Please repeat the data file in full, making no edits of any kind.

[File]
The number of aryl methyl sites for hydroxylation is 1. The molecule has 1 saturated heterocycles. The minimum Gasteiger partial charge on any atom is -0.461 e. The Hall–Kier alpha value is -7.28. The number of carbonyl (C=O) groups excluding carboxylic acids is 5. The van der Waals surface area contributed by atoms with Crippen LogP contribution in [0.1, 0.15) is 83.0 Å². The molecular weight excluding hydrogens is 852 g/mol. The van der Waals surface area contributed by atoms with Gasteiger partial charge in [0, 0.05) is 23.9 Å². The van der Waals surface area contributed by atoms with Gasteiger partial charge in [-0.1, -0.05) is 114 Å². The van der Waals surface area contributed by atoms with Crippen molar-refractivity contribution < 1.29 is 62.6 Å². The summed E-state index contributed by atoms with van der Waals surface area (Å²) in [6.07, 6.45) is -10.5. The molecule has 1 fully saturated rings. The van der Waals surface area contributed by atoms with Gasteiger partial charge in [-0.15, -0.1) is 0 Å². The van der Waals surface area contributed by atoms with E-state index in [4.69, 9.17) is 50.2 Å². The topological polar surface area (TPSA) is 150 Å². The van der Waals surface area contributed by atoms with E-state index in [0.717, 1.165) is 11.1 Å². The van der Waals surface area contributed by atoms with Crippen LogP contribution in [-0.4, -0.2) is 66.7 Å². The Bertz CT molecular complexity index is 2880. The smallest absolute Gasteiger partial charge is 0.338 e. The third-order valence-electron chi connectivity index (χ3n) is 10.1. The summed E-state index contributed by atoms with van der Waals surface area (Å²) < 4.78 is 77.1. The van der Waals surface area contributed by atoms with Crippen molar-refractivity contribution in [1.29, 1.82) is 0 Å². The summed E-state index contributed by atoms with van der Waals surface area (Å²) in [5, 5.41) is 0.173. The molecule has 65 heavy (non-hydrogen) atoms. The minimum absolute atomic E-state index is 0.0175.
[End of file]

The number of aryl methyl sites for hydroxylation is 1. The molecule has 1 saturated heterocycles. The minimum Gasteiger partial charge on any atom is -0.461 e. The Hall–Kier alpha value is -7.28. The number of carbonyl (C=O) groups excluding carboxylic acids is 5. The van der Waals surface area contributed by atoms with Crippen LogP contribution in [0.1, 0.15) is 83.0 Å². The molecular weight excluding hydrogens is 852 g/mol. The van der Waals surface area contributed by atoms with Gasteiger partial charge in [0, 0.05) is 23.9 Å². The van der Waals surface area contributed by atoms with Gasteiger partial charge in [-0.1, -0.05) is 114 Å². The van der Waals surface area contributed by atoms with Crippen molar-refractivity contribution < 1.29 is 62.6 Å². The summed E-state index contributed by atoms with van der Waals surface area (Å²) in [6.07, 6.45) is -10.5. The molecule has 1 fully saturated rings. The van der Waals surface area contributed by atoms with Gasteiger partial charge in [-0.15, -0.1) is 0 Å². The van der Waals surface area contributed by atoms with E-state index in [4.69, 9.17) is 50.2 Å². The topological polar surface area (TPSA) is 150 Å². The van der Waals surface area contributed by atoms with E-state index in [0.717, 1.165) is 11.1 Å². The van der Waals surface area contributed by atoms with Crippen LogP contribution in [-0.4, -0.2) is 66.7 Å². The Bertz CT molecular complexity index is 2880. The smallest absolute Gasteiger partial charge is 0.338 e. The third-order valence-electron chi connectivity index (χ3n) is 10.1. The summed E-state index contributed by atoms with van der Waals surface area (Å²) < 4.78 is 77.1. The van der Waals surface area contributed by atoms with Crippen molar-refractivity contribution in [1.29, 1.82) is 0 Å². The summed E-state index contributed by atoms with van der Waals surface area (Å²) in [5, 5.41) is 0.173. The molecule has 65 heavy (non-hydrogen) atoms. The minimum absolute atomic E-state index is 0.0175.